Chemistry World, Email: Chemistry World
Bibiana Campos Seijo, editor
I was listening to a programme on the radio a few days ago (BBC4, you'll be glad to hear) about the banking crisis in the UK. During one of the sections of the programme the presenter asked the interviewee: 'in your opinion, what makes a good banker?' The interviewee struggled to answer the question so the presenter changed tack and asked instead 'what makes a bad banker?' Funnily enough, the interviewee was not short for an answer then.
Obviously, we are in the middle of a global financial crisis so we can all agreethat at this point in time it is probably easier to describe a bad banker than a good one. It's a pity, however, that one's job should be defined by what you do wrong and not by what you do right. So I wondered: how would we chemists fare if the question had been about us? Chemistry and chemical are terms that, on occasion, have had a bad press and for some carry a certain negative connotation, but I refuse to follow the presenter's line of reasoning and define what makes a good chemist by first defining what makes a bad chemist. I definitely want my discipline to be defined by what is good about it. So the question for me is: what makes a good chemist?
Excellence in problem solving and a mind for analytical detail are attributes that immediately spring to mind, together with a good degree of tenacity and perseverance; indeed, anybody who has spent any time in the lab completing a research project or a PhD should have these in spades. Being open is another vital characteristic that a chemist must exhibit; and by this I mean open to share one's ideas and knowledge with others but also, and this is very different, open to ideas from others. Loving what you do, working well as part of a team, and following government and industry regulations are also important. An attribute that is becoming increasingly relevant is the ability to communicate: chemists need to be able to articulate their knowledge and thought processes and impart them to others. Writing papers, proposals and bids; giving presentations and lectures; attending congresses and networking with colleagues are all essential parts of the job these days so good oral and written communication skills are now vital.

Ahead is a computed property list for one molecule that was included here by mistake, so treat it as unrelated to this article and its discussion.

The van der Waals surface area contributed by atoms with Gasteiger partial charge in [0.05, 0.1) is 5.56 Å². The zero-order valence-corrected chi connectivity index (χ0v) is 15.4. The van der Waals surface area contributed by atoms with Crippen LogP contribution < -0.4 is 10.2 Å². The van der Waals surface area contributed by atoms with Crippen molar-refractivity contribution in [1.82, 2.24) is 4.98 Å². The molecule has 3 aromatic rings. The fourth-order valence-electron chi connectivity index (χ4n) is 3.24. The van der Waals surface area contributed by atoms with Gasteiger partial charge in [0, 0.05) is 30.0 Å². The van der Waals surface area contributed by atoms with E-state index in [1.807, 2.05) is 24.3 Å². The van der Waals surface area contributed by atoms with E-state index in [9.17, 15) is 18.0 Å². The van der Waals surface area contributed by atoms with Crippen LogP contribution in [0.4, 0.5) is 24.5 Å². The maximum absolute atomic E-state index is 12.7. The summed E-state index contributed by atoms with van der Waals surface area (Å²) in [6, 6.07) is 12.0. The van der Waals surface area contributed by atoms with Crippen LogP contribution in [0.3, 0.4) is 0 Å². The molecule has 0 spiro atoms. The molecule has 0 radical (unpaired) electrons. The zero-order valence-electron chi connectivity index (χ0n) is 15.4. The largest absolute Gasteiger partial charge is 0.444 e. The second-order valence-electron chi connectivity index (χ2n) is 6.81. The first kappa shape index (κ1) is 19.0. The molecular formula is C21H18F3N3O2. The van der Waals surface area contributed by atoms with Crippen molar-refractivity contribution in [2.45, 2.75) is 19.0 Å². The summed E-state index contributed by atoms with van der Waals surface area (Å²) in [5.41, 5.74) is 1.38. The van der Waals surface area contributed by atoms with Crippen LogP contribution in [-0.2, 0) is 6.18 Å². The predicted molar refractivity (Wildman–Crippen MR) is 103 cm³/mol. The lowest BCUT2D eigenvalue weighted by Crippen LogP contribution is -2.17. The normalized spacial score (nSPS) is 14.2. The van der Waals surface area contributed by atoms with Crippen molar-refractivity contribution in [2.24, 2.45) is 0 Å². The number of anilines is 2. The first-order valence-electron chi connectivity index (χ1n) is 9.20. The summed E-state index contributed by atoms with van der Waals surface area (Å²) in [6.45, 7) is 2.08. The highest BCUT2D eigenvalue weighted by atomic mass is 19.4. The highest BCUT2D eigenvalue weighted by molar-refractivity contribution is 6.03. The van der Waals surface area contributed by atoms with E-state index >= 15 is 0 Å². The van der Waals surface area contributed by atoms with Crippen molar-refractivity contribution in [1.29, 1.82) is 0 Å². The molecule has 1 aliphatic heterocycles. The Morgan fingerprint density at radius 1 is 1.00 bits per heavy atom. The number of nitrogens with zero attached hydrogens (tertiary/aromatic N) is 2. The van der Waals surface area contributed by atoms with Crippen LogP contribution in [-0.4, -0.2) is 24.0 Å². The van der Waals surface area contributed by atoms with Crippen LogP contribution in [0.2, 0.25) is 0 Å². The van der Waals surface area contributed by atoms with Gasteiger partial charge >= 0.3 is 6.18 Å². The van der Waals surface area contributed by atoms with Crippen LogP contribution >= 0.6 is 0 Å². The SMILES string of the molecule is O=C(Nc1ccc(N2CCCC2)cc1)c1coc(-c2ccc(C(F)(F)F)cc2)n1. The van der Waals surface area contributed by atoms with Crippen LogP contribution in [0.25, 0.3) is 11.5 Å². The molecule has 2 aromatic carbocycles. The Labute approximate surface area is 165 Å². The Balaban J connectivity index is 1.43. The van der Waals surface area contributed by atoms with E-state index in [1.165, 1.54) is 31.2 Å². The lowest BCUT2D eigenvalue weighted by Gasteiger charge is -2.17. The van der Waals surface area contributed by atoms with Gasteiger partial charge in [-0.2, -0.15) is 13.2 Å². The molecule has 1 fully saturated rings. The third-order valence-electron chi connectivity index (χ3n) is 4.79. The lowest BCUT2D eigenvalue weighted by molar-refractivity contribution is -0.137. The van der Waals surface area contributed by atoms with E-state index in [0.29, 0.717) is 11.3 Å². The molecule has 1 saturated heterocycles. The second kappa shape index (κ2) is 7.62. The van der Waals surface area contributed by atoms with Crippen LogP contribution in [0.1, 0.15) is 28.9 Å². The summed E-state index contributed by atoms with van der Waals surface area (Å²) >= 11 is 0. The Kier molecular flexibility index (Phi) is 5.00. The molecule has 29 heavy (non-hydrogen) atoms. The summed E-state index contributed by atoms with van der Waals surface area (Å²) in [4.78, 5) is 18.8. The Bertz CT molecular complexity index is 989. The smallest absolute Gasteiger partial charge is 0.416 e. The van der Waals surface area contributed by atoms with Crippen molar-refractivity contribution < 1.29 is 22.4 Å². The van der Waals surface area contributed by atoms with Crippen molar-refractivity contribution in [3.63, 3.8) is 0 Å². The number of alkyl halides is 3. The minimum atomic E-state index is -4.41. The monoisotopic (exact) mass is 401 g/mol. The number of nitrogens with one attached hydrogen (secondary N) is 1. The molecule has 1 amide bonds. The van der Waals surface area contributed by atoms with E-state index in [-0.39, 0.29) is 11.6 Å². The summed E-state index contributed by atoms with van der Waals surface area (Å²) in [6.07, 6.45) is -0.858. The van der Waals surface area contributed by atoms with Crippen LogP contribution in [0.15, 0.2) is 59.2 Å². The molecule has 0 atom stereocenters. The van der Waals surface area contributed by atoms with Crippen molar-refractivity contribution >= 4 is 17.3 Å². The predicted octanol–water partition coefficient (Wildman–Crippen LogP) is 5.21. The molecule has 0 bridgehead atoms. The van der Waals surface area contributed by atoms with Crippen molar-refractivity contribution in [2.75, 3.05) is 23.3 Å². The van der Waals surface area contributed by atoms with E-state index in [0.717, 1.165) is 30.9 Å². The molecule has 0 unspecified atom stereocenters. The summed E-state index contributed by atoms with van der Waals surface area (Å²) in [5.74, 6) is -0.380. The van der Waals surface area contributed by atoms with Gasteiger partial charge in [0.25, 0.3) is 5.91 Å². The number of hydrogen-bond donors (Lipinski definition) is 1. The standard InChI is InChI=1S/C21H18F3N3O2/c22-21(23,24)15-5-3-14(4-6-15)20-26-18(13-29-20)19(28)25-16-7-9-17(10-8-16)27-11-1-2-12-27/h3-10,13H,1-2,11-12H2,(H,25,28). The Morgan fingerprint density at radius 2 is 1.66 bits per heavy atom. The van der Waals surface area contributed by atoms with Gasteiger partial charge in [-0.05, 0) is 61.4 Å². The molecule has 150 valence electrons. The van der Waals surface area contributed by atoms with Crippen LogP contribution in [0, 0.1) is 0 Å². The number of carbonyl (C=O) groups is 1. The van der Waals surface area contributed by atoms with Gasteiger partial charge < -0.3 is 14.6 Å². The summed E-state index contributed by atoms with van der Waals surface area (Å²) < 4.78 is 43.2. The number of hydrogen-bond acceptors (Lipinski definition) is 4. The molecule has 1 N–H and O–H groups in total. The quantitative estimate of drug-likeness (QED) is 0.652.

Interestingly, many of the attributes I've mentioned are not exclusive to chemists; they are common to all good scientists. So I wondered: is there an attribute that is unique to us? I found some of the information I discovered doing a quick Google search quite baffling. To give you an example, one website said that, besides many other qualities, some of which I have already mentioned, a chemist must be humble. Why should a chemist - as opposed to a physicist or a biologist, or an artist, a lawyer or a politician for that matter - be humble? Others amused me. One site suggested that a good chemist must be 'aware of the limitations of science'. Patronising or what? The most satisfactory answer for me in terms of that exclusive attribute is around the reproducibility of results. A good chemist should be good at replicating other people's results and equally their results should be easily replicated by anyone else.
But can I challenge you to define in 140 characters (it's the digital age after all) what, in your opinion, makes a good chemist? Tweet us @ChemistryWorld or email chemistryworld.
I fear 140 characters simply won't be enough...
Bibiana Campos Seijo, editor